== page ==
I love glass as an art form. My first stop in Seattle was the Chihully museum. I’ve watched glass workers every chance I’ve had, one of my favorites of all time was at the Blenko Glass Factory in Milton, West Virginia. There was something fascinating about a team of big bearded dudes in overalls without shirts doing a complicated choreographed dance and creating something delicate and stunningly beautiful.
On a lovely day in Utah when we were to meet my sister and her family from Portland we ended up at Thanksgiving Point and parked in front of Holdman Studios and Glass Art Institute. We wandered in for a peek. My two youngest weren’t entirely thrilled although they thought it was fairly interesting. Mostly they wanted to go back to the donut shop we had just passed. Thanks to a chatty sales clerk I learned that they offer classes. Being from out of town I didn’t really pay attention until she went on to describe them as a one-time project. You only have to wait a day for the glass to anneal and we happened to have a couple of free days later in the week. I signed all three of us up!!!
So here we are. Little guy sits and rolls the first gather on the pipe. The artist pulled the gather out of the crucible… that furnace was so white hot inside that you almost couldn’t see where the fire and the crucible and the glass began and ended.
Next step – rolling out your glob into more of a cylinder.
The artist gathers another layer of glass, you roll it out again, then roll it into little shards of the coloring agents.
This then goes into a furnace and you turn it while the shards melt into the gather.
I’m telling you – even when the fan is on- they open that furnace door and it’s instant burn time! The wooden paddle he is holding will rest on the pipe and shield her from the heat just enough that she stops squawking.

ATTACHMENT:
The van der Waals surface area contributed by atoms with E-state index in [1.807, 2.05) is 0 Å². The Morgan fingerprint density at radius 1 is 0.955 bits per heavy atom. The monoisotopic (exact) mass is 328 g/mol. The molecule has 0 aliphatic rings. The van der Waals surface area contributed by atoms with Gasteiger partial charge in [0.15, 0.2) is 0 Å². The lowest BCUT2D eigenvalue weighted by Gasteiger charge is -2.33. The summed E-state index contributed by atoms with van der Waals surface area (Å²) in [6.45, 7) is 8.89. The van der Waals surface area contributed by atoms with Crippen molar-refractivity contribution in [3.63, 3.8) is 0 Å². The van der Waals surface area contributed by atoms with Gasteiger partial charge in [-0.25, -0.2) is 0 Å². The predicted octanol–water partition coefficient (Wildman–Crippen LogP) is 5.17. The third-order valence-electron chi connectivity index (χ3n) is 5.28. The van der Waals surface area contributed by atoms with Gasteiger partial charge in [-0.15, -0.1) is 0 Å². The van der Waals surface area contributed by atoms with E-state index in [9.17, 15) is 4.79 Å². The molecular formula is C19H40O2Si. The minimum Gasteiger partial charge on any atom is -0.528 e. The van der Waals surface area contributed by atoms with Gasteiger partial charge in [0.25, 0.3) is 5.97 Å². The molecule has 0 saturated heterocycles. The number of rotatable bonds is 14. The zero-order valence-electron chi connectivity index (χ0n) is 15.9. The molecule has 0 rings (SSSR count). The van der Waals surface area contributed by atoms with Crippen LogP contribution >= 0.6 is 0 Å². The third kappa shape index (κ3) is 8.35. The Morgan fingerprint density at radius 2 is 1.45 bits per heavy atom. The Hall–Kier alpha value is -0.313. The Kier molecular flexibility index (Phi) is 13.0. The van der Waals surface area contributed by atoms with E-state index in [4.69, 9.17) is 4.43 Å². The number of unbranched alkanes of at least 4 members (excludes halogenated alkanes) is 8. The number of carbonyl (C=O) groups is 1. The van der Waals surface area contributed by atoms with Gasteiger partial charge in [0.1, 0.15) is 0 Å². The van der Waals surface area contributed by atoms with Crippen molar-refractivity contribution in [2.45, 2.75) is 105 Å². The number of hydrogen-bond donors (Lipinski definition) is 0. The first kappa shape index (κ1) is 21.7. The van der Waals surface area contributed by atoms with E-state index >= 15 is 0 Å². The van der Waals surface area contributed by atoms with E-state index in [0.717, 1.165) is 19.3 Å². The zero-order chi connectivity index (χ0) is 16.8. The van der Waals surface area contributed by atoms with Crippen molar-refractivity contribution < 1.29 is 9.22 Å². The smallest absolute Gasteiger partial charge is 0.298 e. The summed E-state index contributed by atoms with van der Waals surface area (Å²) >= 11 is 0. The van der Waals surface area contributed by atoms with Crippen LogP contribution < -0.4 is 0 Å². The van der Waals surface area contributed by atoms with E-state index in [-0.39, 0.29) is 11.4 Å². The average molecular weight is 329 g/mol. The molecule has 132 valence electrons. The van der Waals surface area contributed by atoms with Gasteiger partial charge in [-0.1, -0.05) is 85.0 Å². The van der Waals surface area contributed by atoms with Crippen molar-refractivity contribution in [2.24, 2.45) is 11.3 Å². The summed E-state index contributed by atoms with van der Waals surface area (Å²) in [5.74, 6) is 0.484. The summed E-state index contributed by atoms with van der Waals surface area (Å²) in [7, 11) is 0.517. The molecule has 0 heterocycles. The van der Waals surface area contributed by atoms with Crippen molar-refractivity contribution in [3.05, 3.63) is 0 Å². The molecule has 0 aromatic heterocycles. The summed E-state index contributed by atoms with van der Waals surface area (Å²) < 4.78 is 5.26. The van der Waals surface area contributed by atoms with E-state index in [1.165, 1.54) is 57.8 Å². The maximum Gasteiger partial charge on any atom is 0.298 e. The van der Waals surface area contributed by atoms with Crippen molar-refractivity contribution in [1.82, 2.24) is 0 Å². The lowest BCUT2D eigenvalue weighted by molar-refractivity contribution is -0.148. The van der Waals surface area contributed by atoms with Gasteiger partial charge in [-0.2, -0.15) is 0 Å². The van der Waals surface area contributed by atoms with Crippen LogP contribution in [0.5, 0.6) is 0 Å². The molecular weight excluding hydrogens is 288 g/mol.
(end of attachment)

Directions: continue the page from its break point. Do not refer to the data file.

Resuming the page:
After another layer from the crucible is added, more rolling, more shaping, a second layer of coloring shards and melting, it’s time to flatten out the cylinder. You roll and press it with a steel paddle. It’s fascinating how quickly and suddenly as the glass flattens that you get a hard edge on the molten glass.
Now, with a little help, giant pliers pull the edge. It’s a pretty thick and heavy glob of glass and the edges cool quickly but you keep pulling. Imagine a two pound hunk of cooled taffy. The red color is just the HOT glass.. it will be blue when it cools.
After pulling out the edges, the kids used what looked like a giant pair of tweezers to dent the back of their dish. The glass was placed on that pile of white stuff behind me in the video – a tap on the rod broke it off and they paddled the bottom flat. My project was a flower vase. I think it’s fascinating that as the edges cool the rest of the glass is still molten.
It’s not something I was purchase if I saw it in a shop, but all of us are inordinately in love with the glass we made. Little guy uses his for everything, from potato chips to legos. Little girl carries hers around or just looks at it. Me too.
Like I said – DOING wins hands down. Our second trip through the gallery the kids were fascinated by every little detail, trying to imagine how you spun out such a heavy gather of glass into a two foot wide platter. All of us now noticed every little detail and appreciated colors and shapes in a way we hadn’t before.
I wonder what other art forms and skills I could gain a huge appreciate for by giving them a try?